- You Spend More than You Make – Unless you’re in Congress this just doesn’t work. You’ll never get ahead or even stay afloat if you are outspending your income. So getting your spending under control is one of my top stop living paycheck to paycheck tips.
- You Have an Income Problem – It could be that you budget each month, have your priorities straight and your spending is in line but you still can’t catch your breath. In those cases, it may be worth looking at your income and career path and especially looking at the long term. According to the Department of Numbers, the median household income in the US is currently just under $58,000. Of course, if you live in California or New York, the median there is probably higher, but if you make a lot less than $58,000 then it’s time to examine career choices.
All of these may not apply to you, but if you struggle to make ends meet, and are searching for stop living paycheck to paycheck tips or just can’t seem to get ahead or catch a break, chances are at least one of these does apply.
Fear not though! This post is not to make anyone feel bad about their situation. I’ve been in your shoes and I simply see the benefits of looking at things differently and want to help you do the same.
How can a budget help individuals and families?
A budget is simply a document, spreadsheet or even a piece of paper that you and your spouse write out and agree to before the month begins.
You note all the projected income at the top (ie: your paychecks) and all the projected spending below that.
You know what your expenses are:
- Rent or Mortgage
- Electric, gas, and water
- Gas for your cars
- Internet & Cable TV
- Cell phone bills
- Insurance (life, auto and maybe renters)
- 401k or retirement
- Credit cards or bank loans
- Car loans
Start by projecting what all of those will cost (based on previous month’s history) and subtract that from your income.
Then see what’s left over. We haven’t yet touched on general savings, rainy day funds or kid’s college and those are all necessities too, but until we get back on track it will be best to press pause on those things.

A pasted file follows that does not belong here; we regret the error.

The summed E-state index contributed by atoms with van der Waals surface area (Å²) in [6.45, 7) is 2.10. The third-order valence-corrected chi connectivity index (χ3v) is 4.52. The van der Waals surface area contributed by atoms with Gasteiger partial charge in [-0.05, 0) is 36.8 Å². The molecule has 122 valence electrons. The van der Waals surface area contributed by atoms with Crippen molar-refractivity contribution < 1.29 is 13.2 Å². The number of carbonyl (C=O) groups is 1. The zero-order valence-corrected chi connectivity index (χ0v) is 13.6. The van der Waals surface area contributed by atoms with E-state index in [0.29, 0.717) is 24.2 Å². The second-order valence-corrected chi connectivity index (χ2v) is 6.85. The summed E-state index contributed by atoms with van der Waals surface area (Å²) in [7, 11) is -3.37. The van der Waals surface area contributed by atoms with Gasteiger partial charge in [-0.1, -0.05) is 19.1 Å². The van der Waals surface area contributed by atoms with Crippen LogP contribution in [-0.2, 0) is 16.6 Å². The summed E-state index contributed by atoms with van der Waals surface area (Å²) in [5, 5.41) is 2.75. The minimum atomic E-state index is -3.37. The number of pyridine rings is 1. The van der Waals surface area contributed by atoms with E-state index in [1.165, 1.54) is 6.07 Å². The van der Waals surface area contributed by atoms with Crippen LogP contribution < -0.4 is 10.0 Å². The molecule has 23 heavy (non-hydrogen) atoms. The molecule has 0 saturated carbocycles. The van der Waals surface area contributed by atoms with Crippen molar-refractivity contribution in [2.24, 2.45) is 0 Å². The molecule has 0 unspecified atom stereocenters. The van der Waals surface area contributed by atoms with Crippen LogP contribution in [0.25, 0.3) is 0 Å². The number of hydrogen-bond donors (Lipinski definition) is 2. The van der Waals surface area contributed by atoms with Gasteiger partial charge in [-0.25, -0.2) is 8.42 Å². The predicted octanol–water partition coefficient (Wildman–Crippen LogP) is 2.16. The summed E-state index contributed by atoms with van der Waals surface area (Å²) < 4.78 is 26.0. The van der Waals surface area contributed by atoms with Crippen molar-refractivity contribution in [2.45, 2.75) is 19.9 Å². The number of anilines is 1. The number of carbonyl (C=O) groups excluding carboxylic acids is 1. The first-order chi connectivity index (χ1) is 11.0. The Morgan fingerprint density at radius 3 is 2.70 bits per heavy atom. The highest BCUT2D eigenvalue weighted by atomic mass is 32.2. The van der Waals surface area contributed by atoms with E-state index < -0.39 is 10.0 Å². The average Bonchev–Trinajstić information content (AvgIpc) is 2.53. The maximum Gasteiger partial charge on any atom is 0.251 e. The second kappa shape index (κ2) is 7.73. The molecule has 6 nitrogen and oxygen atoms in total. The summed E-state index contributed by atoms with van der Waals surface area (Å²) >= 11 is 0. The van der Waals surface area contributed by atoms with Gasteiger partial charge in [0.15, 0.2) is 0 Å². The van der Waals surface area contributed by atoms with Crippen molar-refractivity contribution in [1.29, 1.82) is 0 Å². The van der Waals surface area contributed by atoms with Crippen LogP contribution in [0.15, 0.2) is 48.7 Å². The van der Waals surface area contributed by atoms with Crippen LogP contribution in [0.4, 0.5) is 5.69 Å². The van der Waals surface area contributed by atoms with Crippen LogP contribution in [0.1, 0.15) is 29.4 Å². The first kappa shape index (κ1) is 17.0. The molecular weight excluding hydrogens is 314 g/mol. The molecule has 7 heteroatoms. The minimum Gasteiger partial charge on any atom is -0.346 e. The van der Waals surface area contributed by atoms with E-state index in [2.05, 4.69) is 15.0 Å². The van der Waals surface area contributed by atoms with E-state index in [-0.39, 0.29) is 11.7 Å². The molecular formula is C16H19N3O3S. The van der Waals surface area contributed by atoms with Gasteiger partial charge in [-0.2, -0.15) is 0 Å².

I have a copy of my Budgeting Spreadsheet available at no charge – a key step in not living paycheck to paycheck!
It’s a simple, highly customizable, Excel spreadsheet and you can download it quickly and easily FOR FREE!
If you get started on a budget, you’ll also want to check out my post on why you need Multiple Bank Accounts. This post details exactly why you need 5 different bank accounts and how they are one of your best stop living paycheck to paycheck tips.
How much should you save from each paycheck?
Everyone’s monthly expenses and income are a little different. That being said the infographic below is “generally” what I recommend in terms of how to divide up your paycheck.
Obviously, some slight variations will work just fine. In my experience though, if you have any significant differences in your budget, you may have a hard time NOT living paycheck to paycheck.
What is the 50/30/20 rule?
Essentially this is a style of budgeting that says you spend 50% of your income on needs, 30% on wants and 20% on savings.
I personally find that system too simplistic but if it gets you budgeting than that’s better than not starting!
My biggest issue is that in certain circumstances (such as low income or heavy debt) I don’t think you should be focused on savings at all. And 30% of your income going towards so-called wants is probably too high until you’re out of debt and living more within your means.
How do you not run out of money?
First, we need to trim our household budget.
I recommend putting your monthly expenses in order from most to least important. They are all important. It’s also important from an integrity standpoint that we repay our debts.
But when times are tight, some payments may get delayed or put on the back burner so it’s important to prioritize those!
But one of the best stop living paycheck to paycheck tips is to prioritize your bills and expenses.
ABSOLUTE MUSTS TO PAY
- Rent or Mortgage – Your problems get a whole lot worse if you have an eviction or foreclosure to deal with
- Utilities – No lights or water is bad for everyone
- Food – You and your kids have to eat. You don’t have to eat fancy or eat out, but don’t let your kids go without
- Gas for cars – You can’t get to work or look for work without reliable transportation so keep at least 1 car gassed and in good working order
THINGS WHICH COULD GET CUT OR DELAYED
- Internet– You can probably make due with your smartphone and/or a computer at work
- Credit Card payments – Make the bare minimum payments until your budget gets in the black. Even if you can’t afford their stated minimum payment, send them something each month ($25) and they can’t report you as unpaid or paid late. In dire straights though, these guys would be bottom rung on the ladder.
THINGS YOU SHOULD CUT
- Cable TV – Get the top-rated digital antenna from Amazon for under 30 bucks, or get a Roku stick and stream Amazon Prime, Netflix, Hulu, and other similar channels. Don’t have Amazon Prime? It’s got tons of channels, movies, and TV shows. Try Amazon Prime free for 30 days! You’ll also get their famous free 2-day shipping on all qualified purchases.
- Eating Out – Eating at home and cooking from scratch is just cheaper (and often healthier). Until the budget, income, and spending is under control, no eating out